ppAPP: You were a contestant on American Idol and ended up making it to the top 24! That’s amazing. Tell me a little bit about that experience and how it shaped you as an artist.

HJ: Being on American Idol was a game changer for me. I was so terrified each time I made it through an audition, but the adrenaline was enough to make me realize that I was in it to win it. I had to overcome a lot of inner doubt and I worked as hard as I possibly could to prepare for each performance. Being on the show was one of the most fun, terrifying, and life-changing times in my life. It made me realize how much singing and music means to me, and I began to realize I have a responsibility to myself and the rest of the world to do something with the voice I was given. (Right: Haley and American Idol winner Phillip Phillips.)

Click here to watch a bit of Haley’s American Idol journey!

APP: Who are your influences?

HJ: Brandi Carlile, Bonnie Raitt, Florence and the Machine, Eva Cassidy, Grace Potter, Aretha Franklin…I could name so many more! These are the women who inspired me to sing with power and grace. 

APP: What’s the story behind one of your most popular tunes, “Feel The Water?” 

HJ: “Feel the Water” first came to me during a guitar lesson with my bandmate. I created the chord progression and structure of the song, but it took me almost 3 months to put words to the tune. When I finally did, it’s almost as if it wrote itself. It was as if a voice in my head was telling me to believe in myself, so that’s what I wrote about. I expressed how it feels to be afraid to do something, and how much I had been struggling with being confident in myself. I had been feeling numb, and this song helped pull me out of that. I think now this song could be for others to reflect on what might be going on inside themselves, and what areas they are longing to be more courageous in.

APP: Where do you find inspiration to write music? Do you have a particular place you like to go, or any type of method that helps you think creatively?

HJ: I used to rent this little Airbnb Cabin in Hood River for a weekend at a time. I would go there by myself and just write for hour and hours and demo out my songs. I definitely need to be alone when I first begin to brainstorm ideas for a song.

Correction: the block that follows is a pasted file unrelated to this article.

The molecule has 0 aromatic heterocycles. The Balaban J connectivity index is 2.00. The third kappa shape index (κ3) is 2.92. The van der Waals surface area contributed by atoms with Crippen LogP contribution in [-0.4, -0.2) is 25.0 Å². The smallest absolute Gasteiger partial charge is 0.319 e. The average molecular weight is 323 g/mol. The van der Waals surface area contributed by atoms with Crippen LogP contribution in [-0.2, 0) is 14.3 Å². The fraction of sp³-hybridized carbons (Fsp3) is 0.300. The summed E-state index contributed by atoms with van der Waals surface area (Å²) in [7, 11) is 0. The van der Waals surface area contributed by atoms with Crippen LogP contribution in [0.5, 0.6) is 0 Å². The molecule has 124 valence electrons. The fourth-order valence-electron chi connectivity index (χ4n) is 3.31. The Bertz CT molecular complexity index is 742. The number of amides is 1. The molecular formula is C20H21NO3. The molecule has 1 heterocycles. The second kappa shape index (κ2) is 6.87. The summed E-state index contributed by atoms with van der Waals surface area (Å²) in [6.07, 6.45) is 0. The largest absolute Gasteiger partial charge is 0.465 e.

APP: Do you have a pre-show ritual?

HJ: I always warm up my voice for at least 20 minutes. Sometimes if I really need to pump myself up, I’ll do a few pushups to get the blood flowin’. I always take a moment to breathe, close my eyes, and check in with myself. I give myself a little pep talk and say “Hey, you’re awesome. You got this.” I think centering myself before going on stage always helps me stay grounded during the performance.


APP: What has been your favorite venue to perform in?

HJ: My favorite venue I’ve played so far was The Troubadour in Los Angeles. Artists like Elton John and Joni Mitchel got their start in the music industry by playing there, and it was just such an honor to stand where so many other legends had performed.

APP: What do you hope fans will derive from your music?

HJ: I hope that my music speaks to those who need to hear it. A lot of my music is just me working through something, telling myself I just need to take the risk and believe. So many people don’t pursue their passions because they don’t think they can do it or it feels too unfamiliar and scary. I believe that tapping into your creative self, no mater how “successful” you are in it, is the most important thing we can do for ourselves. I want to inspire that.

APP: If you could perform a duet with any artist, dead or alive, who would it be and why?

HJ: I would perform a song with Florence and the Machine. She just seems like such a fun and sweet person to be around, but she is also such a force of nature on stage. She’s not afraid to wail. Singing a powerful ballad or something with her would be a dream.

APP: “When You Lit The Sky” is your latest record, as it just came out this August. (Love it, by the way.) Is there a particular track on that album that is close to your heart?

My last track “Carry On.” This song came to me 3 days after the Pulse Night Club Shooting. I was feeling very distraught and just wanted to write something that was comforting to me. I strived to convey the idea and possibility that we are all stronger together when we show empathy. I want everyone to know that they are not alone, and that we need to show our love and compassion for one another now more than ever. 


Follow Haley:




All photos are courtesy of Haley’s website/social media.

An Interview With My Brothers And I


My Brothers And I

Made up of brothers Erik, David, and Scott Wurgler, along with childhood friends Jordan Roach and Johnny Iliyn, this five-piece, indie/alternative band from the Pacific Northwest is ready to take the music world by storm. With their debut album Don’t Dream Alone set to release on September 18th, My Brothers And I will fill your speakers with lulling harmonies, throwback guitar riffs and memorable tunes that will leave you smiling. Keep reading to learn more about this awesome band, and to get an exclusive first listen of their new song “Granted” which comes out this Friday on their debut album. (Only available here on A Perfect Playlist!)

A Perfect Playlist: Introduce yourselves & tell me a little bit about how the band got started. What inspired you to start the band?

My Brothers & I: Johnny Iliyn, Keys. Jordan Roach, Guitar. Erik Wurgler, Bass. Scott Wurgler, Drums. David Wurgler, Lead Vocals.